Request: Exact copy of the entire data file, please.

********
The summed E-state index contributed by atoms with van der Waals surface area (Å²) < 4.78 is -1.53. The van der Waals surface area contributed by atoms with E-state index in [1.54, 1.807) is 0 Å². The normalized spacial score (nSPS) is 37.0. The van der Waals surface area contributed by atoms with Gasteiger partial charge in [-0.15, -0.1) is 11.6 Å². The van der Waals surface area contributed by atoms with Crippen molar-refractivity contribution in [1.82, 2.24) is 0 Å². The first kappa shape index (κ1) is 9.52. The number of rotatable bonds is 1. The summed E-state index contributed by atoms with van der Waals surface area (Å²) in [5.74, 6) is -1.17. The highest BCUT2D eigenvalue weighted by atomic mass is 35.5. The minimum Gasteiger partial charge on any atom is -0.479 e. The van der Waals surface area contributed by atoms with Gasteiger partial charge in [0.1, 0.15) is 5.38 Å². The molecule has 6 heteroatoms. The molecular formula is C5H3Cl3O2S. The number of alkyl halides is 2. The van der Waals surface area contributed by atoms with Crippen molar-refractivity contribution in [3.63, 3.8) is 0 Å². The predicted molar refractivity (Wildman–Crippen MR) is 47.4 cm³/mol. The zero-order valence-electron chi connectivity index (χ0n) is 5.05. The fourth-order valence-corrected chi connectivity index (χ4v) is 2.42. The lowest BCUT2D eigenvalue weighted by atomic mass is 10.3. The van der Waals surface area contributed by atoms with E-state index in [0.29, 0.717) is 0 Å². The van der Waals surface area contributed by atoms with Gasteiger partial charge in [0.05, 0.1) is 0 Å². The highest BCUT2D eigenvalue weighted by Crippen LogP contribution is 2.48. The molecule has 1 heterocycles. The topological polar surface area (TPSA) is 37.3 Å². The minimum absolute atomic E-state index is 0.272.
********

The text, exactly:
The summed E-state index contributed by atoms with van der Waals surface area (Å²) < 4.78 is -1.53. The van der Waals surface area contributed by atoms with E-state index in [1.54, 1.807) is 0 Å². The normalized spacial score (nSPS) is 37.0. The van der Waals surface area contributed by atoms with Gasteiger partial charge in [-0.15, -0.1) is 11.6 Å². The van der Waals surface area contributed by atoms with Crippen molar-refractivity contribution in [1.82, 2.24) is 0 Å². The first kappa shape index (κ1) is 9.52. The number of rotatable bonds is 1. The summed E-state index contributed by atoms with van der Waals surface area (Å²) in [5.74, 6) is -1.17. The highest BCUT2D eigenvalue weighted by atomic mass is 35.5. The minimum Gasteiger partial charge on any atom is -0.479 e. The van der Waals surface area contributed by atoms with Gasteiger partial charge in [0.1, 0.15) is 5.38 Å². The molecule has 6 heteroatoms. The molecular formula is C5H3Cl3O2S. The number of alkyl halides is 2. The van der Waals surface area contributed by atoms with Crippen molar-refractivity contribution in [3.63, 3.8) is 0 Å². The predicted molar refractivity (Wildman–Crippen MR) is 47.4 cm³/mol. The zero-order valence-electron chi connectivity index (χ0n) is 5.05. The fourth-order valence-corrected chi connectivity index (χ4v) is 2.42. The lowest BCUT2D eigenvalue weighted by atomic mass is 10.3. The van der Waals surface area contributed by atoms with E-state index in [0.29, 0.717) is 0 Å². The van der Waals surface area contributed by atoms with Gasteiger partial charge in [0.05, 0.1) is 0 Å². The highest BCUT2D eigenvalue weighted by Crippen LogP contribution is 2.48. The molecule has 1 heterocycles. The topological polar surface area (TPSA) is 37.3 Å². The minimum absolute atomic E-state index is 0.272.